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PTSD and the brain
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PTSD and the brain

PTSD has been associated with changes in parts of the brain involved in emotional response, emotion regulation and memory. Let's take a look.
A cartoon image of a brain, with three circles highlighting four separate parts of the brain involved in PTSD: the insular cortex, the amygdala, the medial prefrontal cortex, and the hippocampus.
© University of Glasgow

PTSD and the brain


A banner reading "Insular Cortex & Amygdala"

Both the amygdala and insular cortex have been shown to activate in response to emotional stimuli (Shin, 2006; Uddin et al., 2017). In general, the more intense the stimulus, the bigger the activation in these areas.

The volume of the amygdalae (Ousdal et al., 2020) and insular cortices (Chen et al., 2009) of individuals with PTSD has been shown to be significantly reduced. At the same time, increased activation of the amygdalae and insular cortex in cases of PTSD has been demonstrated (Shin & Liberzon, 2009).

Hyperactivation in the amygdala has been directly correlated to the severity of PTSD symptoms (Shin, 2006). In short, it appears that parts of the brain involved in emotional responses are activated more in individuals living with PTSD.

A banner reading "mPFC"

The medial prefrontal cortex (mPFC) has an important role in ‘extinction’ (Giustino et al., 2015), a process of lessening the fear response to stimuli.

Studies have shown that individuals experiencing PTSD tend to have reduced mPFC volumes (Shin, 2006), as well as reduced activation of the mPFC (Giustino et al., 2015). The consequence is reduced emotional regulation.

A banner reading "hippocampus"

The hippocampus has been linked to the formation of emotional memories and the contextualisation of those memories. In this respect, the hippocampus is also important in extinction.

Evidence suggests that, as in the case of the mPFC, the volume of the hippocampus is reduced in individuals with PTSD, and the activation of this region of the brain is decreased also (Shin, 2006; Sherin & Nemeroff, 2011).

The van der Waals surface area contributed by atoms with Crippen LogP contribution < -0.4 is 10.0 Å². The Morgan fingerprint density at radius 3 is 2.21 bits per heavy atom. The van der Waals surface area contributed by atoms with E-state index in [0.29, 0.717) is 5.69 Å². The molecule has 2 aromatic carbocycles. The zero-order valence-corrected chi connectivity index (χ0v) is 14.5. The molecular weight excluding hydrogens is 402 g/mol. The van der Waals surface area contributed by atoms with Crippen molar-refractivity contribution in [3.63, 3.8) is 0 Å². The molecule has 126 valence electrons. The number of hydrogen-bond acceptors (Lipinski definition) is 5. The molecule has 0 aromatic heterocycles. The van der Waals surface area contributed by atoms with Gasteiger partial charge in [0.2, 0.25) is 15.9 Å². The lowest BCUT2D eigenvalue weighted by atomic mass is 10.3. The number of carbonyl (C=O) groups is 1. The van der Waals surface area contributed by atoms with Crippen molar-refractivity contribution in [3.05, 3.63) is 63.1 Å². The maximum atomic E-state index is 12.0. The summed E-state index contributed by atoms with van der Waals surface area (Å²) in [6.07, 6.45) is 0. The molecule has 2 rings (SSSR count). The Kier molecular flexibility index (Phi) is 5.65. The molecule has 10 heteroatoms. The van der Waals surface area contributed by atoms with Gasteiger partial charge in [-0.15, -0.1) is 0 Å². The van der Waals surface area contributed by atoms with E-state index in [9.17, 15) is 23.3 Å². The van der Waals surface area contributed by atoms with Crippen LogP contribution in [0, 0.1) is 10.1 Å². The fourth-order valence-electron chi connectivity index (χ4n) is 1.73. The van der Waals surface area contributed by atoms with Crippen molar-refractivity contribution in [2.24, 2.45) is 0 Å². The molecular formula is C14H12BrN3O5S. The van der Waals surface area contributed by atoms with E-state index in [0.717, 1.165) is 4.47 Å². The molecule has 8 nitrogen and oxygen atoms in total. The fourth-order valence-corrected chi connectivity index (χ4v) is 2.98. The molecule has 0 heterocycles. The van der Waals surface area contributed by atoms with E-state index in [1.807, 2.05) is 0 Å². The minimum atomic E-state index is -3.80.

The evidence seems to suggest that individuals with PTSD may experience an increased emotional response to stimuli, while also being less able to adapt to the stimuli and decrease their emotional response over time.

Understanding how and why these changes come about is key to understanding PTSD and developing potential therapeutic strategies in future.


Chen, S., Li, L., Xu, B., & Liu, J. (2009). Insular cortex involvement in declarative memory deficits in patients with post-traumatic stress disorder. BMC Psychiatry, 9(1), 39-39. https://doi.org/10.1186/1471-244X-9-39

Giustino, T. F., & Maren, S. (2015). The role of the medial prefrontal cortex in the conditioning and extinction of fear. Frontiers in Behavioral Neuroscience, 9, 298. https://doi.org/10.3389/fnbeh.2015.00298

Ousdal, O. T., Milde, A. M., Hafstad, G. S., Hodneland, E., Dyb, G., Craven, A. R., . . . Hugdahl, K. (2020). The association of PTSD symptom severity with amygdala nuclei volumes in traumatized youths. Translational Psychiatry, 10(1), 1-10. https://doi.org/10.1038/s41398-020-00974-4

Sherin, J. E., & Nemeroff, C. B. (2011). Post-traumatic stress disorder: The neurobiological impact of psychological trauma. Dialogues in Clinical Neuroscience, 13(3), 263-278. Retrieved from https://www.ncbi.nlm.nih.gov/pmc/articles/PMC3182008/

Shin, L. M. (2006). Amygdala, medial prefrontal cortex, and hippocampal function in PTSD. Annals of the New York Academy of Sciences, 1071(1), 67-79. doi:10.1196/annals.1364.007

Shin, L. M., & Liberzon, I. (2009). The neurocircuitry of fear, stress, and anxiety disorders. Neuropsychopharmacology (New York, N.Y.), 35(1), 169-191. https://doi.org/10.1038/npp.2009.83

Uddin, L. Q., Nomi, J. S., Hébert-Seropian, B., Ghaziri, J., & Boucher, O. (2017). Structure and function of the human insula. Journal of Clinical Neurophysiology, 34(4), 300-306. doi:10.1097/wnp.0000000000000377

© University of Glasgow
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Post-Traumatic Stress Disorder (PTSD) in the Global Context

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